Posted @withregram • @letmereadthis First #DeepDiveLSBC experience with the wonderful @literasea.Bookclub folks (in Nov). We discussed Iban Woman by Golda Mowe capturing the Iban people’s experience in Sarawak Malaysia and Borneo. Steeped in Iban culture and spirituality, we follow Ratai, a woman who defies standard conventions. Adept in the domain of hunting and battle, but weak in the traditional “female-dominated” realm of weaving or rice-planting, Ratai faces her own challenges of coming to terms with her natural inclinations. Why was she made this way? Why couldn’t she be “like other people”; people who fit neatly within a pre-confined box?
On first read, this felt like a conventional narrative of a woman who refused to stick by traditional gender norms. Ratai is loud when femininity is soft, and more comfortable with weapons than she is with weaver’s tools. But this is a false conclusion. We noted an equal weight and importance given to weaving and dyeing versus the skills of war. Both are equally “dangerous and strenuous”, but they are not the same skills. Such a refreshing perspective to a pervasive cultural narrative elsewhere where ‘feminine’ skills are at times perceived as less valuable.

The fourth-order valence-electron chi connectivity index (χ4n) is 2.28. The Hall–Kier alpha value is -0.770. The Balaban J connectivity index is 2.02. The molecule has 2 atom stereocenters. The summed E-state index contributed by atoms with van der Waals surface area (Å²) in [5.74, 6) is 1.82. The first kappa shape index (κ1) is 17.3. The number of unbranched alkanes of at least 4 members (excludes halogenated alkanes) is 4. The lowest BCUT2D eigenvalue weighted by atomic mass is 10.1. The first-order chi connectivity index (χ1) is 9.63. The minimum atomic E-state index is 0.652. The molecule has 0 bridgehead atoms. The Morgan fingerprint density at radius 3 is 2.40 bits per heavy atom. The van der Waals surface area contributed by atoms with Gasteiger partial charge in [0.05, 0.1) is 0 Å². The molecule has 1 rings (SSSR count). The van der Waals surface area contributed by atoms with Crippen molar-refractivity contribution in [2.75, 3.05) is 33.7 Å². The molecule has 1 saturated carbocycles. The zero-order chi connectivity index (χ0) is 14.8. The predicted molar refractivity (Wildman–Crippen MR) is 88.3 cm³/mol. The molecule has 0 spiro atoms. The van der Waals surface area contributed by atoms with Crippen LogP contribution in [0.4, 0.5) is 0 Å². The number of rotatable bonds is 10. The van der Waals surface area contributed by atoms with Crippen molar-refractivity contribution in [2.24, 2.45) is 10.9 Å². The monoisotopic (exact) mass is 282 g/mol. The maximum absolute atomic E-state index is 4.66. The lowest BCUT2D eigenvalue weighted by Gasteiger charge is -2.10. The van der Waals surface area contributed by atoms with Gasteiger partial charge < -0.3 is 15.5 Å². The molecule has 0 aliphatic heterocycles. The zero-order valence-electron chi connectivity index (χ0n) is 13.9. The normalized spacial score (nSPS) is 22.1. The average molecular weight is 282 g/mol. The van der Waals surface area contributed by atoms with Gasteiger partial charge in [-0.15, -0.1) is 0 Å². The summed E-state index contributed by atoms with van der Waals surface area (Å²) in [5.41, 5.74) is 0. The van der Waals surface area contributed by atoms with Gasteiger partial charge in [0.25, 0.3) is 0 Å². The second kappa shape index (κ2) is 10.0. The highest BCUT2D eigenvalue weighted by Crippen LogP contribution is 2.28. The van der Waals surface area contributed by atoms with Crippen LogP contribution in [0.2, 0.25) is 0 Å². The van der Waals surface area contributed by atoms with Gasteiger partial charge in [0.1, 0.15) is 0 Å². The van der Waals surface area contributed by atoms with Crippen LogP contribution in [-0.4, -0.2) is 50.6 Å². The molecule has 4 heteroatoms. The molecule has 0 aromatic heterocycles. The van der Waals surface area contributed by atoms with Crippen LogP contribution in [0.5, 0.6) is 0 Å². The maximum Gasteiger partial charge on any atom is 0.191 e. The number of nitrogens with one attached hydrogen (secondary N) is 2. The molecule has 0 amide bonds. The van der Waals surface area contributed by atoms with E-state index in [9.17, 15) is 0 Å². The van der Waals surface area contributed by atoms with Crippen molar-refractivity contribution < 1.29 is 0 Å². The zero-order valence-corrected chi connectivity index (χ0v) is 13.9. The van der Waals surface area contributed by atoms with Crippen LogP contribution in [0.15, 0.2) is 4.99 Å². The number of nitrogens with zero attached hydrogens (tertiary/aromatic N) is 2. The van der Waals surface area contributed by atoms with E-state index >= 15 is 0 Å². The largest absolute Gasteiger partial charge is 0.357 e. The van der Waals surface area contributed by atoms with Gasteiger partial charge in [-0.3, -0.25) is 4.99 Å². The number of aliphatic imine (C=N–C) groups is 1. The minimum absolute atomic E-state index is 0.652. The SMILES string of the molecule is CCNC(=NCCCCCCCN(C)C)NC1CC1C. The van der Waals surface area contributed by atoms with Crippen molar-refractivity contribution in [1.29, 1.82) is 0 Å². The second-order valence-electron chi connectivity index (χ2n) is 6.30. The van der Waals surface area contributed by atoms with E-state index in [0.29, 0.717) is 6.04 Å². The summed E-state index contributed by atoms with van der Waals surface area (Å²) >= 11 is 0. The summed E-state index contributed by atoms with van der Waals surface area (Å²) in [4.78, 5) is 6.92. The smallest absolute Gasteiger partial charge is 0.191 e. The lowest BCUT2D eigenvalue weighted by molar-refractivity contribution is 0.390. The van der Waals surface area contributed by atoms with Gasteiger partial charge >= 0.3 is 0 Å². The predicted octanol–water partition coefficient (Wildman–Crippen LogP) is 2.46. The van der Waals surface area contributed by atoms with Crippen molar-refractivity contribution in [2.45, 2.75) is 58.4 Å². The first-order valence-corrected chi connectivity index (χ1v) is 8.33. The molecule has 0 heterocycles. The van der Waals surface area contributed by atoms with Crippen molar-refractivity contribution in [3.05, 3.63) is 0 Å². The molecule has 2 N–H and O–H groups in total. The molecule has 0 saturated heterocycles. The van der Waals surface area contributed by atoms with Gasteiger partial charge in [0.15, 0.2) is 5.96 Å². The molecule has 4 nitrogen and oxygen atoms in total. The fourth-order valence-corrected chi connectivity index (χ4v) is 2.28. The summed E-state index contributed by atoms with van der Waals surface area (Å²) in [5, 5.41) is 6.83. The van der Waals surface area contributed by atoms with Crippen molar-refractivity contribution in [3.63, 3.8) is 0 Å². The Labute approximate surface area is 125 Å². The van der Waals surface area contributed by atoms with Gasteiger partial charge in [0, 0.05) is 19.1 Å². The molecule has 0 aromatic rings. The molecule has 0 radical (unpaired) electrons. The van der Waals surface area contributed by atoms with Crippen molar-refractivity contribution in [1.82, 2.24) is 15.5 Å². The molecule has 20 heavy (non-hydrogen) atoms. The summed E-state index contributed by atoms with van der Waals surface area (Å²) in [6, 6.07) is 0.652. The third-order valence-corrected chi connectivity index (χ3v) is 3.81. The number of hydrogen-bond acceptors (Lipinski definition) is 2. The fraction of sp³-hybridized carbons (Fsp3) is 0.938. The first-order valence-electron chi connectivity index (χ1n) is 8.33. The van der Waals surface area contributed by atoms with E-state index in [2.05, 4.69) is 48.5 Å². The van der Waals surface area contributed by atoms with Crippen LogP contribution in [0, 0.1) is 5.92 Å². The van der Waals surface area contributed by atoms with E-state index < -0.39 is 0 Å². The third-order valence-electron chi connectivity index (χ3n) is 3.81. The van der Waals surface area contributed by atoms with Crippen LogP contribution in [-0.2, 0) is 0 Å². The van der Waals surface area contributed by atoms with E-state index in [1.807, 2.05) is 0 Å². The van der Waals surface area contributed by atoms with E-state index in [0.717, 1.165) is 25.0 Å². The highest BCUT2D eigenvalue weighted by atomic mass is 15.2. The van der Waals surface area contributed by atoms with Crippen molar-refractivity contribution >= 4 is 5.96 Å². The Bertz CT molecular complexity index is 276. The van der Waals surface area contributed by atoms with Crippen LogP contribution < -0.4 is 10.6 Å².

This isn’t a book I will usually pick up and I’m grateful for the opportunity to explore beyond my comfort zone! I appreciated the rich homage and representation of Iban culture in prose; with a deep emphasis on spirituality, gods and community. I loved the nagayap courtship rituals described in the book - so interesting to see how courtship is done in other cultures beyond our own. Also noteworthy was the practice of bejalai; where an Iban departs their longhouse to acquire knowledge, skills and prestige from the wider world. They then bring it back to their longhouse, which enables them to evolve to adapt to modern culture today. But therein lies the struggle of choosing which cultural elements to preserve and which modern elements to adopt. (Cont in comments) #monsoonbooks...
Meet author Sue Paul on Zoom as she talks about researching the extraordinary life of Captain Thomas Bowrey, a 17th/18th-century maritime trader in Southeast Asia and the author of the first English-Malay dictionary, whose papers lay undisturbed for 200 years.
11.30am (UK) / 7.30pm (Malaysia), Monday 1 March 2021
All welcome. Register at https://tinyurl.com/y9knjw5l
Posted @withregram • @be_yourshelf Iban Woman tales the story of a heroine, Ratai, who becomes warrior and headhunter that represents her people and to avenge her loved one. It expands my knowledge on the status of women in the aboriginal group of Iban as this book explores in depth the topic of whether Iban maintains a patriarchal or matriarchal structure in their society.
From what I've observed in this story, men have more say in managing household, hunting and war. Good hunter will be highly respected by their people and shouldered the duty to lead the rest.